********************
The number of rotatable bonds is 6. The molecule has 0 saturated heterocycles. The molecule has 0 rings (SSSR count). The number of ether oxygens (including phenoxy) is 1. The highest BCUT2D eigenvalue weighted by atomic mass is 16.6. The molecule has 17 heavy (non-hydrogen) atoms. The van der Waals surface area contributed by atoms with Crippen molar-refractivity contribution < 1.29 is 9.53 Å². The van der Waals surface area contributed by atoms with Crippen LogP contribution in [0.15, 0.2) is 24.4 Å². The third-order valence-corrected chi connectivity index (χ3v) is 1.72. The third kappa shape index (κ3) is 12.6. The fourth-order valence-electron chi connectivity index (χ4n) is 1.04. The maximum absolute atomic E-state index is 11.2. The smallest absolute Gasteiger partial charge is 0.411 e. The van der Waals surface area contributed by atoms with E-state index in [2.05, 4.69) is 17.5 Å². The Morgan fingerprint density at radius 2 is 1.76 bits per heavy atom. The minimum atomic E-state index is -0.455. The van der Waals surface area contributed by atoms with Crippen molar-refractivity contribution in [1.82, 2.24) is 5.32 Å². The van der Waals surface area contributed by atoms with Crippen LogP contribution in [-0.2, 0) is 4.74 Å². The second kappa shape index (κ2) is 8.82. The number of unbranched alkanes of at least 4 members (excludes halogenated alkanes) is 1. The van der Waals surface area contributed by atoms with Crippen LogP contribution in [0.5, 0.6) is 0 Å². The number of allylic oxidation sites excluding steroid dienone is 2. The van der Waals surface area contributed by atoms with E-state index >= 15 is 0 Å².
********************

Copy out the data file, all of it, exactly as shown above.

The number of rotatable bonds is 6. The molecule has 0 saturated heterocycles. The molecule has 0 rings (SSSR count). The number of ether oxygens (including phenoxy) is 1. The highest BCUT2D eigenvalue weighted by atomic mass is 16.6. The molecule has 17 heavy (non-hydrogen) atoms. The van der Waals surface area contributed by atoms with Crippen molar-refractivity contribution < 1.29 is 9.53 Å². The van der Waals surface area contributed by atoms with Crippen LogP contribution in [0.15, 0.2) is 24.4 Å². The third-order valence-corrected chi connectivity index (χ3v) is 1.72. The third kappa shape index (κ3) is 12.6. The fourth-order valence-electron chi connectivity index (χ4n) is 1.04. The maximum absolute atomic E-state index is 11.2. The smallest absolute Gasteiger partial charge is 0.411 e. The van der Waals surface area contributed by atoms with E-state index in [2.05, 4.69) is 17.5 Å². The Morgan fingerprint density at radius 2 is 1.76 bits per heavy atom. The minimum atomic E-state index is -0.455. The van der Waals surface area contributed by atoms with Crippen molar-refractivity contribution in [1.82, 2.24) is 5.32 Å². The van der Waals surface area contributed by atoms with Crippen LogP contribution in [-0.2, 0) is 4.74 Å². The second kappa shape index (κ2) is 8.82. The number of unbranched alkanes of at least 4 members (excludes halogenated alkanes) is 1. The van der Waals surface area contributed by atoms with Crippen LogP contribution in [0.5, 0.6) is 0 Å². The number of allylic oxidation sites excluding steroid dienone is 2. The van der Waals surface area contributed by atoms with E-state index >= 15 is 0 Å².